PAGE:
Persons in possession of illegal substances must pay taxes on them, in North Carolina. Not kidding.

This is not the Onion.  This is not a  joke.  Controlled substances, meaning Moonshine and Drugs, are taxed in North Carolina.  So after you get arrested, you get a tax bill.  And that tax bill can get sky high.  We can help with that.

  1. What is the unauthorized substances tax?
    • The unauthorized substances tax is an excise tax on controlled substances (marijuana, cocaine, etc.), illicit spirituous liquor ("moonshine"), mash and illicit mixed beverages.
  2. Who is required to pay the tax?
    • The tax is due by any individual who possesses an unauthorized substance upon which the tax has not been paid, as evidenced by a stamp.
  3. When is the tax due?
    • The tax is payable within 48 hours after an individual acquires possession of an unauthorized substance upon which the tax has not been paid, as evidenced by a stamp.
N.C. Tax Revenue Official Site

Unauthorized Substance Tax Rates

Substance
Tax Rate
Minimum Quantity Before Tax is Due
Marijuana stems & stalks that have been separated from the plant. $.40 for each gram or fraction thereof More than 42.5 grams
Marijuana other than separated stems and stalks $3.50 for each gram or fraction thereof More than 42.5 grams
Cocaine $50.00 for each gram or fraction thereof 7 or more grams
Any other controlled substance that is sold by weight $200.00 for each gram or fraction thereof 7 or more grams
Any other controlled substance that is not sold by weight $200.00 for each 10 dosage units or fraction thereof 10 dosage units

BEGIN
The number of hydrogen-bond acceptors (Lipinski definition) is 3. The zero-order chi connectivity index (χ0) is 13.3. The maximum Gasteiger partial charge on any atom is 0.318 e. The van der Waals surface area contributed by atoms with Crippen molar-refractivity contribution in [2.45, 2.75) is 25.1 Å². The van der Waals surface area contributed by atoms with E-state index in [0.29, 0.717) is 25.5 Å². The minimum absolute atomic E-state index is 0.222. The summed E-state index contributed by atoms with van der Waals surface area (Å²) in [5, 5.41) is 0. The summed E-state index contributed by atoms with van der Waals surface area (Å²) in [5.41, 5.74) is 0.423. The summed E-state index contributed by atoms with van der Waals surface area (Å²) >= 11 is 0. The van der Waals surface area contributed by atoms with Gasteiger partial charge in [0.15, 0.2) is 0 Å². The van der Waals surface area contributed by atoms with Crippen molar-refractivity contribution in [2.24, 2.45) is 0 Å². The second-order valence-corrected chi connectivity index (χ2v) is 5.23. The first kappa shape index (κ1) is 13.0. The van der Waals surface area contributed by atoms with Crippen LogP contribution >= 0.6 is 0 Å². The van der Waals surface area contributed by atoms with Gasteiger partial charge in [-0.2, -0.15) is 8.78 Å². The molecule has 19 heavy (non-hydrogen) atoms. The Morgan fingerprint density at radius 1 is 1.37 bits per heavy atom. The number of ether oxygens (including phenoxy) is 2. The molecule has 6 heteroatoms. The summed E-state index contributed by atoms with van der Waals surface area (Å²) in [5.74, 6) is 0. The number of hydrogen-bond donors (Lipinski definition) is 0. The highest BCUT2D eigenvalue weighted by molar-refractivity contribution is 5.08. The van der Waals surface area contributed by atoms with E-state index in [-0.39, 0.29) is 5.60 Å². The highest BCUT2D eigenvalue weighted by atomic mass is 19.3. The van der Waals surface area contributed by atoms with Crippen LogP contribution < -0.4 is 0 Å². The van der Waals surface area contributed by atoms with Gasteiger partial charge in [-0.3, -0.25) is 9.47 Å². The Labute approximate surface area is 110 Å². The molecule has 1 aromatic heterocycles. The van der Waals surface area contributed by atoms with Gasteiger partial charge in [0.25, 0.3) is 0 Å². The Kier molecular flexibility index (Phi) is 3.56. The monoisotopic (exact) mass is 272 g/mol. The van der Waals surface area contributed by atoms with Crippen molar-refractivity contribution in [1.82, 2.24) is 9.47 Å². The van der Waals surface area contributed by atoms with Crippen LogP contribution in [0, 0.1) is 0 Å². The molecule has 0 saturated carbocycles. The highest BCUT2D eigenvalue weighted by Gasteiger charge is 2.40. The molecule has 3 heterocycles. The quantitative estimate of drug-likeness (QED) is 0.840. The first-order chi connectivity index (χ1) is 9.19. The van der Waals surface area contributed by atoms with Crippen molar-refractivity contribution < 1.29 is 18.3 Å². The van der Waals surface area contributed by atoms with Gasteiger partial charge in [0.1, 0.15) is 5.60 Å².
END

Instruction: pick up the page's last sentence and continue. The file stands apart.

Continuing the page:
Any low-street-value drug that is not sold by weight $50.00 for each 10 dosage units or fraction thereof 10 dosage units
Illicit Spirituous Liquor sold by the drink $31.70 for each gallon or fraction thereof No minimum
Illicit Spirituous Liquor not sold by the drink $12.80 for each gallon or fraction thereof No minimum
Mash $1.28 per gallon or fraction thereof No minimum
Illicit Mixed Beverages $20.00 on each 4 liters and a proportional sum on lesser quantities No m
Read more "Persons in possession of illegal substances must pay taxes on them, in North Carolina. Not kidding."

Ignorance of the Law is no excuse, unless you are a police officer.

Supreme Court holds that reasonable mistake of law is excusable.  On the morning of April 29, 2009, Sergeant Matt Darisse of the Surry County Sheriff ’s Department sat in his patrol car near Dobson, North Carolina, observing northbound traffic on Interstate 77. Shortly before 8 a.m., a Ford Escort passed by. Darisse thought the driver looked “very stiff and nervous,” so he pulled onto the interstate and began following the Escort. A few miles down the road, the Escort braked as it approached a slower vehicle, but only the left brake light came on. Noting the faulty right brake light, Darisse activated his vehicle’s lights and pulled the Escort over.  As a result of the vehicle stop, which lead to a consent search, the driver and passenger were both charged with attempted trafficking of cocaine.  They challenged the stop, but plead guilty to drug charges. Full opinion of Supreme Court here. Bottom line: Even if police pull you for the wrong reason like speeding 35 in 25 and the speed limit is actually 45, the stop is probably still legal, if the judge finds the mistake is reasonable.  Unless it is a clear violation of your 4th amendment right to privacy.  "An officer’s mistaken view that the conduct at issue did not give rise to such a violation—no matter how reasonable—could not change that ultimate conclusion." Read more "Ignorance of the Law is no excuse, unless you are a police officer."